SamarPlease tell us about yourself!

My name is Samar Aad Makhoul.

I started my career as a Computer Scientist in 1997 after receiving my BSc from the Lebanese American University (LAU) in Beirut.  A few years later, I got my MBA at the University of Liverpool and my Teaching Diploma at the University of Sunderland. I spent more than 10 years working in the field of education and also worked as the E-learning Director at the British International School in Jeddah (BISJ), where I resided with my husband and two girls for 15 years.

I was introduced to Pamoja in 2008 when I was the Head of ICT at BISJ. Working at BISJ also introduced me to the IB program – I worked as an IB ITGS and Business Management teacher, IB workshop leader and chief examiner. It delights me to see that the IB has been widely recognised in the Middle East, Lebanon in particular.

In 2008, when I was first introduced to Pamoja Education, I knew that it was the future. As known by many, online education was not something common or implemented at a high school level back in 2008. But I knew that the technological changes and advancements taking place in the world had to impact the education sector eventually. For instance, education nowadays consists of flipped classrooms, use of technology, differentiation and more. Online learning will soon be embedded in many schools. I wanted to be part of this change in education and lead a class of students living in different parts of the globe. Teachers need to embrace technology and develop themselves to stay updated with changes and trends. According to an article published by Forbes in May 2018, “E-learning tools provide educators and students with access to resources they couldn’t have had otherwise, no matter their status or location. A philosophy student in England can learn from the top professor a continent away”.

Pamoja is not replacing traditional schools but is complementing them; this is the future of education. As a Pamoja teacher, I always seek to engage my students and inspire them.

Why did you decide to become a teacher?

Becoming a teacher wasn’t something I planned or expected, it all happened by coincidence after I got married and moved to Saudi Arabia in 2002 with my husband.

Back then, women had limited opportunities when it came to applying for jobs; I started teaching as I had no other choice. Since then, what started as a job to kill time has become a passion since joining the British International School.

What do you think the future of ITGS looks like?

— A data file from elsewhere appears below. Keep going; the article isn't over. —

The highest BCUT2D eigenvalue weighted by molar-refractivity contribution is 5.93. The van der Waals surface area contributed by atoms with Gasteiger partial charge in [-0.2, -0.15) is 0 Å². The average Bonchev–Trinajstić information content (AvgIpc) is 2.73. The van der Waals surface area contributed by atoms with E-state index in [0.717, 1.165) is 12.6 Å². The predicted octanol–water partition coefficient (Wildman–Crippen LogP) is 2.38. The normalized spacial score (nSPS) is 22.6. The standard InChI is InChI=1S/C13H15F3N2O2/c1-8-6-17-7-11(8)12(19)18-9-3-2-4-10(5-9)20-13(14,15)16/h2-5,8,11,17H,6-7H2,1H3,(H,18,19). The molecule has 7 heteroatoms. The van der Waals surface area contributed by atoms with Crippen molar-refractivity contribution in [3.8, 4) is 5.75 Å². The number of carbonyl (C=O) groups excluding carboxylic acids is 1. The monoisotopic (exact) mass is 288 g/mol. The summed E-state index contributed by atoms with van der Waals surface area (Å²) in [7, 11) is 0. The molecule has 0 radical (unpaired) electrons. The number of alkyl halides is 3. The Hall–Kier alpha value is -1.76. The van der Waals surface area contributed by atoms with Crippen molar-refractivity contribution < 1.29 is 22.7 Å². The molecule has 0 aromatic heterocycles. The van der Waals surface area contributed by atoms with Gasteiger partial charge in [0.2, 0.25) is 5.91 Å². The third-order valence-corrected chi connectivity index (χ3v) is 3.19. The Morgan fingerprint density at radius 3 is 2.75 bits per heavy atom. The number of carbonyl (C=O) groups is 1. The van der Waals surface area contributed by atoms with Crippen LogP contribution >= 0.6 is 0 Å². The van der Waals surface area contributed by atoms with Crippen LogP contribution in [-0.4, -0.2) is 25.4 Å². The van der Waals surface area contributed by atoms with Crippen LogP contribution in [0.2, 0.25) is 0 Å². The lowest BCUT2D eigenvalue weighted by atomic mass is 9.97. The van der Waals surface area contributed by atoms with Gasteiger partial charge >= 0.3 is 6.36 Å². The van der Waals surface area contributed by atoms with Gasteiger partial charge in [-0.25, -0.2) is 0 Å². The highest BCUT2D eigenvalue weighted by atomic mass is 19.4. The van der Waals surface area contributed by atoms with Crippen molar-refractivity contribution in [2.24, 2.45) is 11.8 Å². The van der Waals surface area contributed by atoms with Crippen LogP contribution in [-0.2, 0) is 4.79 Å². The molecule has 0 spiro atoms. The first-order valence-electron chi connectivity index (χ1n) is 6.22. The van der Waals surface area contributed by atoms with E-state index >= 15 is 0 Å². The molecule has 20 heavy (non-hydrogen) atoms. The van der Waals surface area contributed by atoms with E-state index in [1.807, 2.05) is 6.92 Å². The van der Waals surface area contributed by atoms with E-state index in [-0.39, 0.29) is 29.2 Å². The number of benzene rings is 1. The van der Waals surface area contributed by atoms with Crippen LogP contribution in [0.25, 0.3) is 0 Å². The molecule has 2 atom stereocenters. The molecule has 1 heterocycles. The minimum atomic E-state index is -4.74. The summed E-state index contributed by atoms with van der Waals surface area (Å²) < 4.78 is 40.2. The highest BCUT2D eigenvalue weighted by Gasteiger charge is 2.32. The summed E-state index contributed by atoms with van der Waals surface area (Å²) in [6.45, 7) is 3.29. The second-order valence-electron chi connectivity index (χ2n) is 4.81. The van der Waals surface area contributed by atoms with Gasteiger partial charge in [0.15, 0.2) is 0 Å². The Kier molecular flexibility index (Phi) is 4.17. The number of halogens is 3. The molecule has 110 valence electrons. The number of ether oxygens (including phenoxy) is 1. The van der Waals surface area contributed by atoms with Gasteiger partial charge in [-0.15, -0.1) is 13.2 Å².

I believe it will soon have another dimension as the way we are working and communicating nowadays is changing; our lives are being digitised and this brings with it significant impact. Some jobs will soon disappear, and new jobs will be created, which is why students need to be innovative; they need to learn more about robotics, and they need to have many skills including coding. Understanding the nature and role of technology in all areas is crucial in order to make our lives different and ultimately easier. Technology in the classroom naturally raises different social and ethical concerns which need to be addressed. We can no longer live without technology, but we need to understand the pros and cons associated with it. For example, one of the advantages of using technology is that it helps us in many ways and facilitates continuous learning – this was one of the factors that prompted me to embark on a doctoral degree.

Tell us more about your doctorate…

Enrolling onto a doctoral programme was not an easy decision, and one that matured over a year. I had to look at the pros and cons, and weigh up the challenges I might face in managing my time and finances. A doctorate does not come cheap, but I would say it is priceless.

After several studies and research, I chose to base my study on a topic which combined my tech and business background: Artificial Intelligence and its impact on HRM [human resource management] functionalities. I then started applying to universities that matched my requirements, and was thrilled when I received my unconditional letter of acceptance from Durham University.

Anything else you’d like to tell us about?

I love being a part of Pamoja’s virtual family, and I am hoping that my doctoral research will help me enhance my education skills and develop my understanding and knowledge in research studies. As shown above, teaching is my passion and I would love to translate and deliver my knowledge to students in the future.


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